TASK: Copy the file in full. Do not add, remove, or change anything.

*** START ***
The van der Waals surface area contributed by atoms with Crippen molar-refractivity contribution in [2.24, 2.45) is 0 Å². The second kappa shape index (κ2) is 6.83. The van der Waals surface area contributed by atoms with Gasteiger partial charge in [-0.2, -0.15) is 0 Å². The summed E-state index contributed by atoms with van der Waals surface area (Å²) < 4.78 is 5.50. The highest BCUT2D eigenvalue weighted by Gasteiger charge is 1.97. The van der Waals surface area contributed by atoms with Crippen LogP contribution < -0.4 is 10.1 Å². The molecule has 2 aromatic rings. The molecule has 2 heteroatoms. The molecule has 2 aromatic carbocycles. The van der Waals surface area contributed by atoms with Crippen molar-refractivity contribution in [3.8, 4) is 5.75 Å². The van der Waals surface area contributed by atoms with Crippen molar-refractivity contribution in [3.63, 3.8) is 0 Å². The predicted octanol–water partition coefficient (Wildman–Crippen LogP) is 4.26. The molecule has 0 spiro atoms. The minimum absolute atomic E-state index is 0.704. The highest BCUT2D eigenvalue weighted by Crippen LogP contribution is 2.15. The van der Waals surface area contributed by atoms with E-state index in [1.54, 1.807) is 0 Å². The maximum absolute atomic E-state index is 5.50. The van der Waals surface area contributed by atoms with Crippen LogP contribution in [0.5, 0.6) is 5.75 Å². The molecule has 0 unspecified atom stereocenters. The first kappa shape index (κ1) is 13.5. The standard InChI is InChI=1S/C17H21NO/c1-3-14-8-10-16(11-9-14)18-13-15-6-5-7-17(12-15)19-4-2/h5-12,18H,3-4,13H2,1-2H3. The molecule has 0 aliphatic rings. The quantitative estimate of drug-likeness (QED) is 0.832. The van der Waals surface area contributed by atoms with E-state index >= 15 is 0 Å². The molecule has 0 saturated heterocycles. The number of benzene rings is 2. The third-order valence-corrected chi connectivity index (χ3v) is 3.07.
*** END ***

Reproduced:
The van der Waals surface area contributed by atoms with Crippen molar-refractivity contribution in [2.24, 2.45) is 0 Å². The second kappa shape index (κ2) is 6.83. The van der Waals surface area contributed by atoms with Gasteiger partial charge in [-0.2, -0.15) is 0 Å². The summed E-state index contributed by atoms with van der Waals surface area (Å²) < 4.78 is 5.50. The highest BCUT2D eigenvalue weighted by Gasteiger charge is 1.97. The van der Waals surface area contributed by atoms with Crippen LogP contribution < -0.4 is 10.1 Å². The molecule has 2 aromatic rings. The molecule has 2 heteroatoms. The molecule has 2 aromatic carbocycles. The van der Waals surface area contributed by atoms with Crippen molar-refractivity contribution in [3.8, 4) is 5.75 Å². The van der Waals surface area contributed by atoms with Crippen molar-refractivity contribution in [3.63, 3.8) is 0 Å². The predicted octanol–water partition coefficient (Wildman–Crippen LogP) is 4.26. The molecule has 0 spiro atoms. The minimum absolute atomic E-state index is 0.704. The highest BCUT2D eigenvalue weighted by Crippen LogP contribution is 2.15. The van der Waals surface area contributed by atoms with E-state index in [1.54, 1.807) is 0 Å². The maximum absolute atomic E-state index is 5.50. The van der Waals surface area contributed by atoms with Crippen LogP contribution in [0.5, 0.6) is 5.75 Å². The molecule has 0 unspecified atom stereocenters. The first kappa shape index (κ1) is 13.5. The standard InChI is InChI=1S/C17H21NO/c1-3-14-8-10-16(11-9-14)18-13-15-6-5-7-17(12-15)19-4-2/h5-12,18H,3-4,13H2,1-2H3. The molecule has 0 aliphatic rings. The quantitative estimate of drug-likeness (QED) is 0.832. The van der Waals surface area contributed by atoms with E-state index >= 15 is 0 Å². The molecule has 0 saturated heterocycles. The number of benzene rings is 2. The third-order valence-corrected chi connectivity index (χ3v) is 3.07.